Neither of my kids have really taken to sunscreen, and they’ve both inherited my translucent white skin, passed down, I believe, from the Scottish Allardice clan. Neko recoils from sunscreen like he’s being coated with acid. His own attempts at coverage end up pretty patchy. Ida doesn’t love it, but is at least willing to let me help her apply it evenly.

Personally, I’ve always been pretty good about sunscreen. So I was disappointed when a local dermatologist showed me that I had solar keratoses, patches of dry, damaged cells that are more likely to develop into skin cancer than normal cells. My nose was the most badly affected, which is apparently common, since it sticks out from your face and has thinner skin. Damn this sun-dial nose. This see-through skin. The sunscreen wasn’t enough.

There was a solution, however, the dermatologist told me: photodynamic therapy. This would kill off the damaged, precancerous cells and leave the healthy ones. Although it sounded like a good idea in principle, I put it off for nearly a year because it sounded like such an ordeal: your face goes really red and tender for a few weeks, and you have to treat it like a burn. It also costs money dollars.

I finally got around to getting the photodynamic therapy done a couple of weeks ago. I took a Friday off work and went into the local clinic. The nurse explained to me that first she’d essentially sand my face with a dermal pen: a tool that looked a little like an electric toothbrush, but with metal needles that jam back and forth at high speed as it’s run over your face, essentially piercing your face with thousands of tiny holes. It wasn’t so bad over the fleshier areas, but I could really feel it grinding against the bone off my forehead and the cartilage of my nose.

“This part is actually sometimes done on its own, as a beauty therapy,” said the nurse. “It’s called ‘dry needling’.” Jesus, I thought. The marketing department was really having a lazy one that day.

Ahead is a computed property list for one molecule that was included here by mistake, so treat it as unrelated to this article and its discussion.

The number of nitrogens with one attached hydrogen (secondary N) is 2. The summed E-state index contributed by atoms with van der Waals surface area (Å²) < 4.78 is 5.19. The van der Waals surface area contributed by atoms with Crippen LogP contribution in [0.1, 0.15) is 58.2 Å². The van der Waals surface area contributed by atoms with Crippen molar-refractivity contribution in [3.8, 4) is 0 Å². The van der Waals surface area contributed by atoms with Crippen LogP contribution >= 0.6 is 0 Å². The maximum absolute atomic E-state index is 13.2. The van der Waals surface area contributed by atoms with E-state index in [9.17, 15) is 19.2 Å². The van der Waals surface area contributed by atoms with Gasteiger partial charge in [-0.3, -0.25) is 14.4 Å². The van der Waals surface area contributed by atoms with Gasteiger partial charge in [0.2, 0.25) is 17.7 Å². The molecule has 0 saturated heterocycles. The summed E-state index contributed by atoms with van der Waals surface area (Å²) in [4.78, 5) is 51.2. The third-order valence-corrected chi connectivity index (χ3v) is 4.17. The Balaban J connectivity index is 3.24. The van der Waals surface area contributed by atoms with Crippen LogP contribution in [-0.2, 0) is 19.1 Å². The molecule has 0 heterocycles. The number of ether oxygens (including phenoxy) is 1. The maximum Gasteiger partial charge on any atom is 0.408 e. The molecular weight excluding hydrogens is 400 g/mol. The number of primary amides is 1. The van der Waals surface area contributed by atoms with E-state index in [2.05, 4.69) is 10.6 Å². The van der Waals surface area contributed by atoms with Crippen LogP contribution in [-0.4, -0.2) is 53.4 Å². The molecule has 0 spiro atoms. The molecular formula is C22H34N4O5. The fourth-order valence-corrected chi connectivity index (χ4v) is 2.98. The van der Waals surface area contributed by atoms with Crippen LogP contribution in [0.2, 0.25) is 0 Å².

Next the nurse painted a solution of aminolevulinic acid on my face, which felt like... someone painting acid on a face full of fresh holes.

For the final step of the procedure, the nurse took me to a separate room set up with grids around the walls of what looked like stadium lights, up close. The nurse sat me down in a reclining chair, taped my eyelids shut, and put on black goggles intended to block out the light.

“Under no circumstances are you to take these off, okay?” said the nurse.

“Okay,” I said.

Not that I would have wanted to. Once the nurse left the room and hit the lights, even with the glasses on and my eyes taped shut, I could still see the light as an inescapable angry red blaze. I sat there and baked in the white light for thirty minutes, listening to Flight of the Conchords.

Afterwards the nurse put some cream on my face to sooth what she explained would manifest as bad sunburn. I caught a glimpse of myself in the mirror: a little glazed and shiny, a few scratches here and there, a droplet of blood. But nothing too dire so far.

“It’ll get a worse before it gets better,” said the nurse. “The first three days are the worst.”

Freddy’s photodynamic therapy took longer to recover than he expected, and he was pissed.

By the end of the third day my face was a uniform scarlet-pink except for my eyes, making me look like I’d been skiing or snowboarding with goggles on – directly into the sun. Several times a day I had to put this antiseptic, soothing goop on my face, which smelled terrible and made my face seem like a science lab. I quickly swapped it for a more natural cream that the nurse had recommended, which had a lot of sesame in it. Now I smelled like a spring roll.

The oily layers spread thick on my face at all times gave the impression that my face was melting. On the fourth day, where my face would crease to smile, the skin started to crack and peel away; from the fifth day onward, the peeling started to spread. I would look down at the keyboard to see pieces of my crumbling face scattered across it. It was insanely itchy but I wasn’t meant to touch the skin. The only way I could get any relief was to make absurdly animated faces to move the skin around so that it could scratch itself. I kept the camera on all my online calls off that week.